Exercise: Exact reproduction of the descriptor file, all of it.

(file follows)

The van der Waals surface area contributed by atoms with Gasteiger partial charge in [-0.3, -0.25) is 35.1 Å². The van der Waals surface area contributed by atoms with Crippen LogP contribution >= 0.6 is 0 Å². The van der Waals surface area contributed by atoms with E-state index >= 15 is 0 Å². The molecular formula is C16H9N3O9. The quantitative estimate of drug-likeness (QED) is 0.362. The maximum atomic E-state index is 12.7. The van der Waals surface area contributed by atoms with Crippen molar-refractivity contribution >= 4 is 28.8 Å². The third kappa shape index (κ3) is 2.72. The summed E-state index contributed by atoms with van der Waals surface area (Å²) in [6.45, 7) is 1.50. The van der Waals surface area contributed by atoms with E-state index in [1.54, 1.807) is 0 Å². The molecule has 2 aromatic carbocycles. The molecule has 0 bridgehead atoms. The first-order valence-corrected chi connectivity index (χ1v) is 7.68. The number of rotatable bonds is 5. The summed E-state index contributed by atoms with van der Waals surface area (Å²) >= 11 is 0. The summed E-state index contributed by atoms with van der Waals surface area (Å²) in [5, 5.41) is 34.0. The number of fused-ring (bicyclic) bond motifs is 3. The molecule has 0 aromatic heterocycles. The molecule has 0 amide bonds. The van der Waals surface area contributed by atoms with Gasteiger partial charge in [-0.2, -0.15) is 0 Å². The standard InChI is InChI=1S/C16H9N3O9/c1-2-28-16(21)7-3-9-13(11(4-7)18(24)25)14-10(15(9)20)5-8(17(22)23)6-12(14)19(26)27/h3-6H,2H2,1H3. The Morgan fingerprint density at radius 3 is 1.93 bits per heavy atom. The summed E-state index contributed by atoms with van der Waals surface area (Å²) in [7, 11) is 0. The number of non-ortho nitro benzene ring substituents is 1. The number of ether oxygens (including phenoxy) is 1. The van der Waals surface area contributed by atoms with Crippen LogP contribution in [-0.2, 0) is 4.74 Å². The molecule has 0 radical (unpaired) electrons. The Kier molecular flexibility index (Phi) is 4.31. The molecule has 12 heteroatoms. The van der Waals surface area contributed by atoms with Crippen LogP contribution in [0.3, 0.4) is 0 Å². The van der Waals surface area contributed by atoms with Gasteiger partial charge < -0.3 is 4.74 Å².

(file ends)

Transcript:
The van der Waals surface area contributed by atoms with Gasteiger partial charge in [-0.3, -0.25) is 35.1 Å². The van der Waals surface area contributed by atoms with Crippen LogP contribution >= 0.6 is 0 Å². The van der Waals surface area contributed by atoms with E-state index >= 15 is 0 Å². The molecular formula is C16H9N3O9. The quantitative estimate of drug-likeness (QED) is 0.362. The maximum atomic E-state index is 12.7. The van der Waals surface area contributed by atoms with Crippen molar-refractivity contribution >= 4 is 28.8 Å². The third kappa shape index (κ3) is 2.72. The summed E-state index contributed by atoms with van der Waals surface area (Å²) in [6.45, 7) is 1.50. The van der Waals surface area contributed by atoms with E-state index in [1.54, 1.807) is 0 Å². The molecule has 2 aromatic carbocycles. The molecule has 0 bridgehead atoms. The first-order valence-corrected chi connectivity index (χ1v) is 7.68. The number of rotatable bonds is 5. The summed E-state index contributed by atoms with van der Waals surface area (Å²) >= 11 is 0. The summed E-state index contributed by atoms with van der Waals surface area (Å²) in [5, 5.41) is 34.0. The number of fused-ring (bicyclic) bond motifs is 3. The molecule has 0 aromatic heterocycles. The molecule has 0 amide bonds. The van der Waals surface area contributed by atoms with Gasteiger partial charge in [-0.2, -0.15) is 0 Å². The standard InChI is InChI=1S/C16H9N3O9/c1-2-28-16(21)7-3-9-13(11(4-7)18(24)25)14-10(15(9)20)5-8(17(22)23)6-12(14)19(26)27/h3-6H,2H2,1H3. The Morgan fingerprint density at radius 3 is 1.93 bits per heavy atom. The summed E-state index contributed by atoms with van der Waals surface area (Å²) in [7, 11) is 0. The number of non-ortho nitro benzene ring substituents is 1. The number of ether oxygens (including phenoxy) is 1. The van der Waals surface area contributed by atoms with Crippen LogP contribution in [-0.2, 0) is 4.74 Å². The molecule has 0 radical (unpaired) electrons. The Kier molecular flexibility index (Phi) is 4.31. The molecule has 12 heteroatoms. The van der Waals surface area contributed by atoms with Crippen LogP contribution in [0.3, 0.4) is 0 Å². The van der Waals surface area contributed by atoms with Gasteiger partial charge < -0.3 is 4.74 Å².